High Household Debt Contributes To Recession… But Debt Is Not High Today – ValueWalk Premium
Household Debt

High Household Debt Contributes To Recession… But Debt Is Not High Today

“Davidson” submits:

Q4 hedge fund letters, conference, scoops etc

High Household Debt levels relative to Disposable Personal Income are the glass houses which collapse when stress hits financial system. Current levels of Household Debt Svc are the lowest since inception of this series in 1980. It is shocking to hear so many ‘experts’ at Davos and elsewhere forecasting that recession as imminent.

Once you recognize that many investors take their economic perceptions from price trends, then you come to understand that fundamentals such as Household Debt levels relative to Disposable Personal Income are not part of their thinking. With Household Debt levels relative to Disposable Personal Income at the lowest levels since 1980, nearly 40yrs, the threats of recession from an excessively levered financial system are quite low.

Recessions occur when lending momentum suddenly shifts much lower after several years of rising activity. Historically this has occurred when investor optimism expands and drives T-Bill rates higher. This narrows the rate spread between T-Bills/10yr Treasury rates which is a good proxy for lending momentum. Historically once this spread has fallen to 0.2% or lower, lending slows and defaults rise which results in a correction of recent financial excesses. Lender psychology shifts quickly sharpening the correction.

Government policy changes can lead to shifts in economic trends but generally politicians do not act to create recessions. The Sub-Prime lending explosion that began in 1995 was a misperceived government policy to eradicate poverty, the Community Reinvestment Act 1995. Sub-Prime lending rose sharply  from 2005-2007 as reflected in the Mortgage Credit Availability Index(MCAI). The push for Sub-Prime lending to eradicate poverty resulted in the highest level of Household Debt levels relative to Disposable Personal Income recorded. In 2007 the T-Bill/10yr Treasury rate spread fell below 0.2% which was followed by a down-shift in lending momentum and the Great Recession. Dodd Frank legislation, another misperceived government policy, was in response to correct the earlier Community Reinvestment Act 1995. Mortgage lending has been historically low since the passage of Dodd-Frank regulations resulting in current Ratio Total Housing & Single-Family Starts to US Population levels remaining near or below levels recorded since 1959. Government social engineering policies have never produced the outcomes anticipated and policy makers swing from one bad policy to another. Frédéric Bastiat wrote “The Law”, 1850,http://bastiat.org/en/the_law.html in which he simply described government’s role as focused on protection of the people from outside hostile threats and to internal guarantees for fairness and equal opportunity. Whenever government initiates programs to engineer social outcomes outside these guidelines, history records a host of unintended and disastrous social disruptions. Often, these include financial collapses.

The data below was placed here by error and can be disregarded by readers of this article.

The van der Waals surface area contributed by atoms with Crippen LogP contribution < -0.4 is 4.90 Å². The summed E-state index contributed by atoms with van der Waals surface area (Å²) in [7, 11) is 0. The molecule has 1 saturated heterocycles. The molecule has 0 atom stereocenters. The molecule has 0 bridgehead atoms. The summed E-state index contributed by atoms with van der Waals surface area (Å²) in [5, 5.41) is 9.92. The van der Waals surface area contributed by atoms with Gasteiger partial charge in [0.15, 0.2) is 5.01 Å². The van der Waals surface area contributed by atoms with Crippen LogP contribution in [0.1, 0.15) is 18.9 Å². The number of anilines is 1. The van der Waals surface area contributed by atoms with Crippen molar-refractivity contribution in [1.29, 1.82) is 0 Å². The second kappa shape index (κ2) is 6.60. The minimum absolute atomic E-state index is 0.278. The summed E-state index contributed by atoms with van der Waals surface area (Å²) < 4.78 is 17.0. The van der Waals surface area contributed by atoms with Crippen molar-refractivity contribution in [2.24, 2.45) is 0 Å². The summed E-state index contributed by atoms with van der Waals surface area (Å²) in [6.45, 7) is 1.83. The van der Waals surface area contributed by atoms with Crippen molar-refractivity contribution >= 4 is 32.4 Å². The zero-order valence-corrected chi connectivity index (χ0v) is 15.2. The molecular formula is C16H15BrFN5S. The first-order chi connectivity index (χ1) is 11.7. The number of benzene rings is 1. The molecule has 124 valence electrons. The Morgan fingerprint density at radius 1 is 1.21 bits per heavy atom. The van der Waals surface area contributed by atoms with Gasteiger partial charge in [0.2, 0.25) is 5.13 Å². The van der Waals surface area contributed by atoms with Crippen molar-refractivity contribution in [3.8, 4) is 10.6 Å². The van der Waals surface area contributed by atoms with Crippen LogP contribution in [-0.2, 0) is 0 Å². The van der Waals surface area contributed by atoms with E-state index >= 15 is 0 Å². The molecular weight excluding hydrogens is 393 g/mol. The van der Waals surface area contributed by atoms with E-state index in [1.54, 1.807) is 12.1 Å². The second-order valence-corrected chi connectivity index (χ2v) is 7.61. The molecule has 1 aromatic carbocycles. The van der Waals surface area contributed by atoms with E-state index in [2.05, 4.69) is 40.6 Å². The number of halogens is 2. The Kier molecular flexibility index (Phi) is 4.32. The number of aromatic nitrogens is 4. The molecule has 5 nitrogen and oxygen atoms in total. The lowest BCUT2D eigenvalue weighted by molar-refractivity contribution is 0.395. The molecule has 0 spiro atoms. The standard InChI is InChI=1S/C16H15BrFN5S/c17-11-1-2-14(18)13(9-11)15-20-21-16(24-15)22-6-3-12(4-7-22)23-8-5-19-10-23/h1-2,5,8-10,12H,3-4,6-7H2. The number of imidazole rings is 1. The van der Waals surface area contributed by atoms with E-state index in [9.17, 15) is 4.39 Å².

The recent drop in the rate spread to 0.2% in Dec 2018, lowered the MCAI sharply which now appears to be recovering. Current government policies favor continued economic expansion. The recent tax reduction, regulation reduction has resulted in a significant acceleration in employment and helped with exiting the  manufacturing recession 2014-2016. Additional policy initiatives regarding global tariff reductions and efforts to expand mortgage lending could further stimulate the economic expansion. There is a decent likelihood that these efforts will prove at least partially if not wholeheartedly positive.

With current levels of Household Debt levels relative to Disposable Personal Income, it would be very difficult to trip the current economy into recession. The rate spread shift to 0.2% recently was due to a rise in market pessimism resulting in a fall in 10yr Treasury rates and importantly not due to a period of excess speculation and optimism or a period of debt accumulation. This is not the stuff of recessions.

Household Debt

The Thesis for Equity Investors:

The current economic conditions remain favorable for earnings expansion leading to higher equity prices. The highest levels of pessimism are present in industrial and consumer discretionary issues as investors anticipate recession. It is the discrepancy between market psychology and economic trends which creates a strong investment opportunity in the most depressed equities.

The recommendation is to be positive but be selective. This is a very good time to add to equity positions.

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